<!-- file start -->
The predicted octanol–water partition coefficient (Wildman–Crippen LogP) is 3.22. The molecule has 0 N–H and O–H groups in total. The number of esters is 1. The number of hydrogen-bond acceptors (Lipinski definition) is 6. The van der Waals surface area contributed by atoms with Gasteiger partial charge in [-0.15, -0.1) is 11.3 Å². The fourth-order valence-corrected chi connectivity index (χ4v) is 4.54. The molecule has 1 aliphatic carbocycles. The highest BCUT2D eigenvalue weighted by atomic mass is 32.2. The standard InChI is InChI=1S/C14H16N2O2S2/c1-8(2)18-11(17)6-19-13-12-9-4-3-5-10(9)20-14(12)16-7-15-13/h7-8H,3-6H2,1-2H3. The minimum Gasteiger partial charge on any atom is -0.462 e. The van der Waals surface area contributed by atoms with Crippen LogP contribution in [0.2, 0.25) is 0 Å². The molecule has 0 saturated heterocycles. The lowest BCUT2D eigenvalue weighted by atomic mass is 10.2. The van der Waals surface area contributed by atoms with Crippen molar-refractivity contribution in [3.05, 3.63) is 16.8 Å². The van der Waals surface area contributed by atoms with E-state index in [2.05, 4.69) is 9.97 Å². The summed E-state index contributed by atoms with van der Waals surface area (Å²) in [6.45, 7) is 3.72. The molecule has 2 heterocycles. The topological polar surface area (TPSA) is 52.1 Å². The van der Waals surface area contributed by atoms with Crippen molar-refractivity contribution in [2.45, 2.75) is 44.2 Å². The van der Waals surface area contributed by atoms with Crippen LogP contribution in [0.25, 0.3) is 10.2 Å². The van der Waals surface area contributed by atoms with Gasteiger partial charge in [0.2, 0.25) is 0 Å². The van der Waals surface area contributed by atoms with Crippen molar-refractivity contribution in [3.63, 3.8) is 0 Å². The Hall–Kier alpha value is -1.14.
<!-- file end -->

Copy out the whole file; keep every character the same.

The predicted octanol–water partition coefficient (Wildman–Crippen LogP) is 3.22. The molecule has 0 N–H and O–H groups in total. The number of esters is 1. The number of hydrogen-bond acceptors (Lipinski definition) is 6. The van der Waals surface area contributed by atoms with Gasteiger partial charge in [-0.15, -0.1) is 11.3 Å². The fourth-order valence-corrected chi connectivity index (χ4v) is 4.54. The molecule has 1 aliphatic carbocycles. The highest BCUT2D eigenvalue weighted by atomic mass is 32.2. The standard InChI is InChI=1S/C14H16N2O2S2/c1-8(2)18-11(17)6-19-13-12-9-4-3-5-10(9)20-14(12)16-7-15-13/h7-8H,3-6H2,1-2H3. The minimum Gasteiger partial charge on any atom is -0.462 e. The van der Waals surface area contributed by atoms with Crippen LogP contribution in [0.2, 0.25) is 0 Å². The molecule has 0 saturated heterocycles. The lowest BCUT2D eigenvalue weighted by atomic mass is 10.2. The van der Waals surface area contributed by atoms with Crippen molar-refractivity contribution in [3.05, 3.63) is 16.8 Å². The van der Waals surface area contributed by atoms with E-state index in [2.05, 4.69) is 9.97 Å². The summed E-state index contributed by atoms with van der Waals surface area (Å²) in [6.45, 7) is 3.72. The molecule has 2 heterocycles. The topological polar surface area (TPSA) is 52.1 Å². The van der Waals surface area contributed by atoms with Crippen molar-refractivity contribution in [2.45, 2.75) is 44.2 Å². The van der Waals surface area contributed by atoms with Crippen LogP contribution in [0.25, 0.3) is 10.2 Å². The van der Waals surface area contributed by atoms with Gasteiger partial charge in [0.2, 0.25) is 0 Å². The van der Waals surface area contributed by atoms with Crippen molar-refractivity contribution in [3.63, 3.8) is 0 Å². The Hall–Kier alpha value is -1.14.